“We’ve never built more aggressively and we’ve never been less leveraged,” Taylor says. “On the whole our industry is much less leveraged than in the past, which will help us weather any temporary disruption that comes along.”
The recovery has also had an impact on the relationships between developers and municipalities.
“As things have improved since the downturn, we’ve found that municipalities are asking for more and expecting us to solve some of the issues that were created at sites in the past,” says Gibbons.
Diaz noted that many times developers are expected to bear more of the risk and additional costs, including taxes, that are being levied on transactions.
“Municipalities don’t understand the value of what we’re bringing to the table, the risk of capital, time and reputation that’s on the line when we invest a hundred million dollars in a township,” he says. “There’s a great need to educate local leaders about the new urban paradigm that we’re dealing with when it comes to planning.”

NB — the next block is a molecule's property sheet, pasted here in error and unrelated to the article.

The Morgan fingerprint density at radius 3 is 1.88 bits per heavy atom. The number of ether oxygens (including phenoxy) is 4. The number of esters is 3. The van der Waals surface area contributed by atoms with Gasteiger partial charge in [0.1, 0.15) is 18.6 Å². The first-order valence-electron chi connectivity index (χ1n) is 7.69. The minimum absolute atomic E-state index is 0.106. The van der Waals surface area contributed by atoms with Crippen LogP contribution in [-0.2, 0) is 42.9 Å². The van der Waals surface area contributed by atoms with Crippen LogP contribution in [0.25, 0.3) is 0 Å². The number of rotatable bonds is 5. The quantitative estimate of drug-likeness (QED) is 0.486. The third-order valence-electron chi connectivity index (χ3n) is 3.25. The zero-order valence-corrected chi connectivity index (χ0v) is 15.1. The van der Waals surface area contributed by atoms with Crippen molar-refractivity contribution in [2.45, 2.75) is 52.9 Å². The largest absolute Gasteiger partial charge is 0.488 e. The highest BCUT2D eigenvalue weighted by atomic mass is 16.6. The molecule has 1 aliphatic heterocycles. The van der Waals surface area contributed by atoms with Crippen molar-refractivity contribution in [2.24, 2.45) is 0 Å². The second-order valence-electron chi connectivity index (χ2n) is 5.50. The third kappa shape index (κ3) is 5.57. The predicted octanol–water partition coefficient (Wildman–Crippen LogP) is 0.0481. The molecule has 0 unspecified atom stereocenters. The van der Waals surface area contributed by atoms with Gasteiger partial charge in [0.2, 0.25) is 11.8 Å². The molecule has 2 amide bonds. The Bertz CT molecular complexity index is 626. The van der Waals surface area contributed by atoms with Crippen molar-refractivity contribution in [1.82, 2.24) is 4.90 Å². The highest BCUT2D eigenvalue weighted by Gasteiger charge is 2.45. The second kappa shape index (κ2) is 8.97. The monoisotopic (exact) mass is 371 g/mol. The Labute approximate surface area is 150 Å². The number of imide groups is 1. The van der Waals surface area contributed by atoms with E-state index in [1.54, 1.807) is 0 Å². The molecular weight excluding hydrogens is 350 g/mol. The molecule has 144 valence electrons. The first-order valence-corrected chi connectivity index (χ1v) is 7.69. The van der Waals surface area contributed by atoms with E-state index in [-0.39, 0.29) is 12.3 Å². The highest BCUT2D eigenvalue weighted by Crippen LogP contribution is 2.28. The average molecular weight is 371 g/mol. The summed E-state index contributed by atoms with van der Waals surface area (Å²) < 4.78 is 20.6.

Taylor believes there is also a need to rebalance the investment risks.
“PILOTs [Payments In Lieu Of Taxes] are an essential redevelopment tool, but as municipalities use them more and more as incentives, we’re the ones paying up front to address problems for which they are responsible,” he says.
On the issue of business development incentives, Gibbons says that while the industry relies heavily on them to be competitive, a new administration might not be in favor.